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The abstract concept of coupling between two phenomena applies to so many different contexts that the cessation of coupling, or the absence of coupling between two phenomena where it would usually be expected, produces many circumstances where decoupling is a phenomenon of interest in itself.
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Economic growth without environmental damage
Decoupling and re-coupling during financial crises
In 2007, the decoupling hypothesis held that Latin American and Asian economies, especially emerging ones, had broadened and deepened to the point that they no longer depended on the United States economy for growth, leaving them insulated from a slowdown there, even a fully fledged recession. Faith in the concept had generated strong outperformance for stocks outside the United States. However, over the course of 2008, as fears of recession mounted in the United States, world wide stock markets declined heavily. Contrary to the decoupling hypothesis, the losses were greater outside the United States, with the worst experienced in emerging markets and developed economies like Germany and Japan. Exports make up especially large portions of economic activity in those places, but that fact was not supposed to matter anymore in a decoupled world because domestic activity was thought to be so robust. On the other hand, after the slump the emerging countries experienced a strong recovery, much stronger than that in advanced economies.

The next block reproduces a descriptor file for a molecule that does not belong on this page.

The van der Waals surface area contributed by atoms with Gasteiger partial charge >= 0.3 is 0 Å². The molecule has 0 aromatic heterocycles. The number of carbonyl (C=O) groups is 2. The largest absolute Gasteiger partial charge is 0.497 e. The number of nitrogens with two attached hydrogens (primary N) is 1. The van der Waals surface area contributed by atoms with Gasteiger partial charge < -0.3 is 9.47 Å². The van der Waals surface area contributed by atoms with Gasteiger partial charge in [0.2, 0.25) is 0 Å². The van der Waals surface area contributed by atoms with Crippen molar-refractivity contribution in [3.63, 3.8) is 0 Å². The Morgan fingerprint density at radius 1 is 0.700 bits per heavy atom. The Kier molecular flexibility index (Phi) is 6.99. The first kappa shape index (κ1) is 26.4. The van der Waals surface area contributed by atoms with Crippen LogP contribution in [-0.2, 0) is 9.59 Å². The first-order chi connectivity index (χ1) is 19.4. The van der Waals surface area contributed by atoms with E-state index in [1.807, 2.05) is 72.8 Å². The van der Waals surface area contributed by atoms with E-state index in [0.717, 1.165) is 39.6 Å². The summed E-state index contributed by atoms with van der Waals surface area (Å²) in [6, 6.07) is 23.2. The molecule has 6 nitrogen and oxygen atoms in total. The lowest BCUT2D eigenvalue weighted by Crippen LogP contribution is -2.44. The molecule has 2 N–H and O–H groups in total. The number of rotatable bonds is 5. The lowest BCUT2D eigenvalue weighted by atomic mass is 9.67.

The phenomenon of decoupling and re-coupling has been explained by observing that global demand for factors such as capital and raw material declines when one part of the world economy suffers a crisis, which benefits the remaining healthy parts of the world economy through lower interest rates and lower commodity prices. However, once the crisis reaches the stage where global lenders suffer significant losses, they will cut back on their loan supply and interest rates for everybody will rise.
In neuropsychopharmacology, uncoupling (or decoupling) is a term often used to describe when receptor or ligand binding sites/domains become separated or move alignments or become internalised as a result of drug tolerance to exposure over a period of time to a pharmacologically active psychoactive substance or toxin.